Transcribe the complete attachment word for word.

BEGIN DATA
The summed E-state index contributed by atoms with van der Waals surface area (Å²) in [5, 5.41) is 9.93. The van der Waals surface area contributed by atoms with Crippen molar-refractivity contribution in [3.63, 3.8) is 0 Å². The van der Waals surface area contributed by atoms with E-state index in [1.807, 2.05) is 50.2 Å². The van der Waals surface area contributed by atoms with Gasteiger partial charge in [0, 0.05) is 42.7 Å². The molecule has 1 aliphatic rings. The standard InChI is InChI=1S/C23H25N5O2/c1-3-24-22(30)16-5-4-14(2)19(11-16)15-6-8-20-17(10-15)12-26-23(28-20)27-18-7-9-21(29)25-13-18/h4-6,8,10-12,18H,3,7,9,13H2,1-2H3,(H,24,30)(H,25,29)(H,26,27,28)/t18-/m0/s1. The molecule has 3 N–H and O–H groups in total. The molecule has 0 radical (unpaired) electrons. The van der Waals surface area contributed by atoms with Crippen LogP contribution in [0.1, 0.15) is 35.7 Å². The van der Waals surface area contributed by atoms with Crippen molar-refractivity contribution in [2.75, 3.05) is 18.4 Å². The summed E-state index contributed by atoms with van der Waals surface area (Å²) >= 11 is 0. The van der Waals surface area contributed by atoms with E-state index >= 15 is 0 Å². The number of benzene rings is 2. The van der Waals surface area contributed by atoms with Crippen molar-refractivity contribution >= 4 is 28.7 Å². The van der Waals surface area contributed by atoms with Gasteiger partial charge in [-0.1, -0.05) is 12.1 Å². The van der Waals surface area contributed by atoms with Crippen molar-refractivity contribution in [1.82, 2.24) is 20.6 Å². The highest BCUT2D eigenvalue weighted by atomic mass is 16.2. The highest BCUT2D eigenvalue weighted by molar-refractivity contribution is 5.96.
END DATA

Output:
The summed E-state index contributed by atoms with van der Waals surface area (Å²) in [5, 5.41) is 9.93. The van der Waals surface area contributed by atoms with Crippen molar-refractivity contribution in [3.63, 3.8) is 0 Å². The van der Waals surface area contributed by atoms with E-state index in [1.807, 2.05) is 50.2 Å². The van der Waals surface area contributed by atoms with Gasteiger partial charge in [0, 0.05) is 42.7 Å². The molecule has 1 aliphatic rings. The standard InChI is InChI=1S/C23H25N5O2/c1-3-24-22(30)16-5-4-14(2)19(11-16)15-6-8-20-17(10-15)12-26-23(28-20)27-18-7-9-21(29)25-13-18/h4-6,8,10-12,18H,3,7,9,13H2,1-2H3,(H,24,30)(H,25,29)(H,26,27,28)/t18-/m0/s1. The molecule has 3 N–H and O–H groups in total. The molecule has 0 radical (unpaired) electrons. The van der Waals surface area contributed by atoms with Crippen LogP contribution in [0.1, 0.15) is 35.7 Å². The van der Waals surface area contributed by atoms with Crippen molar-refractivity contribution in [2.75, 3.05) is 18.4 Å². The summed E-state index contributed by atoms with van der Waals surface area (Å²) >= 11 is 0. The van der Waals surface area contributed by atoms with E-state index >= 15 is 0 Å². The number of benzene rings is 2. The van der Waals surface area contributed by atoms with Crippen molar-refractivity contribution >= 4 is 28.7 Å². The van der Waals surface area contributed by atoms with Gasteiger partial charge in [-0.1, -0.05) is 12.1 Å². The van der Waals surface area contributed by atoms with Crippen molar-refractivity contribution in [1.82, 2.24) is 20.6 Å². The highest BCUT2D eigenvalue weighted by atomic mass is 16.2. The highest BCUT2D eigenvalue weighted by molar-refractivity contribution is 5.96.